The month of October is coming to a close, by a new week of CNN STUDENT NEWS is just getting started.
I'm Carl Azuz.
On Friday, we talked about a controversy surrounding the NSA, the U.S. National Security Agency.
A lot of this goes back to a man named Edward Snowden.
He was a contractor who worked for the NSA.
Earlier this year, he leaked information about secret NSA programs.
Snowden fled to Russia to avoid U.S. prosecution.
The documents detailed how the U.S. intercepted and collected phone and email data of Americans.
There've also been accusations of spying on foreign leaders.
White House officials say the surveillance activities are necessary to combat threats against the U.S. and its allies.
Lisa Monaco is an advisor to President Obama on issues of homeland security and counterterrorism.
She says the president has ordered a review of government surveillance programs.
Monaco says, "We want to ensure that we are collecting information because we need it, and not just because we can.
But meanwhile, some members of Congress, both Democrats and Republicans are speaking out against NSA programs.
They are proposing a law to limit the amount of data that NSA can collect.
This weekend, a protest outside the U.S. Capitol pushed for the same goal.
Organizers say, this rally is significant because it's the largest one yet protesting mass surveillance by the NSA.
And Edward Snowden, the whistleblower who opened up the entire controversy earlier this year, made a contribution to it.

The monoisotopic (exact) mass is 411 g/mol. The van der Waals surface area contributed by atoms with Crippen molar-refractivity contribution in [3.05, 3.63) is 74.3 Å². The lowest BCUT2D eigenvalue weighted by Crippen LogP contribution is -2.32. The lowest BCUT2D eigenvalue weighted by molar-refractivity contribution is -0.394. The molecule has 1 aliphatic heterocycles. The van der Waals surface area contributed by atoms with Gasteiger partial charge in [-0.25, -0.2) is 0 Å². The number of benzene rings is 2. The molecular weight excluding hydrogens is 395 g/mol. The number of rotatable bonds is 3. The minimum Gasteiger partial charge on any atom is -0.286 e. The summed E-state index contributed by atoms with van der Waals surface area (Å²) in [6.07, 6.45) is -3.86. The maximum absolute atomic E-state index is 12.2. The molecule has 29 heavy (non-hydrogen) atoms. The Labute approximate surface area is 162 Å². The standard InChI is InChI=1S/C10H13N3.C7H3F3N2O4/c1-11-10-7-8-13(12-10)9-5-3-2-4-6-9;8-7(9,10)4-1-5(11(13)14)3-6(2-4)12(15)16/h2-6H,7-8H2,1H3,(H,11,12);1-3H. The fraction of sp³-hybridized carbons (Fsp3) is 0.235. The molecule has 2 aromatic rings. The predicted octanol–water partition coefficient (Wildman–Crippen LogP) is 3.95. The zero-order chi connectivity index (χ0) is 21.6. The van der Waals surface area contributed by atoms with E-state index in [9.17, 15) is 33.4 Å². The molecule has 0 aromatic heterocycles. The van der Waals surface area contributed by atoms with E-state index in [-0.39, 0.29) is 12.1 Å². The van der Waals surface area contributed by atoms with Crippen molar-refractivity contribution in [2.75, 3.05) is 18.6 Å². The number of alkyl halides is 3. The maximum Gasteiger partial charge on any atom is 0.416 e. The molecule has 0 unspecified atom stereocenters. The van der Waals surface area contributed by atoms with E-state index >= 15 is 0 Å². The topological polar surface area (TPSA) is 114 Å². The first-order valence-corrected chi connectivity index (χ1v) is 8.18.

He provided the statement that was read by a representative at the rally.
Take a listen.
We have not forgotten the Fourth Amendment in our Bill of Rights prohibits government not only from searching our personal affects without a warrant, but from seizing them, in the first place.
And doing so in secret.
Holding to this principle, we declare that mass surveillance has no place in this country.
It is time for a reform.
Elections are coming and we are vouching you.
Now, it's important to know that these protesters were engaging over the domestic piece of this, data collection from the personal devices or private citizens here in the United States.
Now, Hillary Clinton said in remarks on Friday night that she understands the frustration over this kind of intrusion, and thinks there ought to be a bigger conversation about why the United States practices these kinds of techniques.
Now, on a broader scale, the White House is also facing heat from other countries,
especially our allies over surveillance of foreign leaders, and they have tried to come tensions over that.
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I'm located in South America.
And I share my names with one of the longest rivers in the world.
I'm the Amazon rainforest.
And I'm home to millions of plant and animal species.